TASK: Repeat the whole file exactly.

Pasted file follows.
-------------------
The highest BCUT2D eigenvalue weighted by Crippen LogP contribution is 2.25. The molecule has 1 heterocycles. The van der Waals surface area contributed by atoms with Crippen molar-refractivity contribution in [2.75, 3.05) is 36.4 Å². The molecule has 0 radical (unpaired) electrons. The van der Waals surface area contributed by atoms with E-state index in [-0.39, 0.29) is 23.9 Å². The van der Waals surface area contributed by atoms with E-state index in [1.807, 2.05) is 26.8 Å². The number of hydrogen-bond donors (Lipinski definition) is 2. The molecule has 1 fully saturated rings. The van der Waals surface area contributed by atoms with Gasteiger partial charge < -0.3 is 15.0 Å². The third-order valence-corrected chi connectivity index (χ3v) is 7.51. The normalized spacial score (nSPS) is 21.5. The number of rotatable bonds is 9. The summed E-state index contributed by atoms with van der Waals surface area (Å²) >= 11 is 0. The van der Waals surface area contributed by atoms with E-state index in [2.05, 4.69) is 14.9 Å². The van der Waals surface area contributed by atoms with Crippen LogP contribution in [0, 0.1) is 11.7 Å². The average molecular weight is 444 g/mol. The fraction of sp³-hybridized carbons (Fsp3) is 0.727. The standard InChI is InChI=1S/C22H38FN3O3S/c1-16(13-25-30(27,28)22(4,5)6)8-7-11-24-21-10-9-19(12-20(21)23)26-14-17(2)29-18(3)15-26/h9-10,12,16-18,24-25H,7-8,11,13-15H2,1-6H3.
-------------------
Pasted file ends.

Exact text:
The highest BCUT2D eigenvalue weighted by Crippen LogP contribution is 2.25. The molecule has 1 heterocycles. The van der Waals surface area contributed by atoms with Crippen molar-refractivity contribution in [2.75, 3.05) is 36.4 Å². The molecule has 0 radical (unpaired) electrons. The van der Waals surface area contributed by atoms with E-state index in [-0.39, 0.29) is 23.9 Å². The van der Waals surface area contributed by atoms with E-state index in [1.807, 2.05) is 26.8 Å². The number of hydrogen-bond donors (Lipinski definition) is 2. The molecule has 1 fully saturated rings. The van der Waals surface area contributed by atoms with Gasteiger partial charge < -0.3 is 15.0 Å². The third-order valence-corrected chi connectivity index (χ3v) is 7.51. The normalized spacial score (nSPS) is 21.5. The number of rotatable bonds is 9. The summed E-state index contributed by atoms with van der Waals surface area (Å²) >= 11 is 0. The van der Waals surface area contributed by atoms with E-state index in [2.05, 4.69) is 14.9 Å². The van der Waals surface area contributed by atoms with Crippen LogP contribution in [0, 0.1) is 11.7 Å². The average molecular weight is 444 g/mol. The fraction of sp³-hybridized carbons (Fsp3) is 0.727. The standard InChI is InChI=1S/C22H38FN3O3S/c1-16(13-25-30(27,28)22(4,5)6)8-7-11-24-21-10-9-19(12-20(21)23)26-14-17(2)29-18(3)15-26/h9-10,12,16-18,24-25H,7-8,11,13-15H2,1-6H3.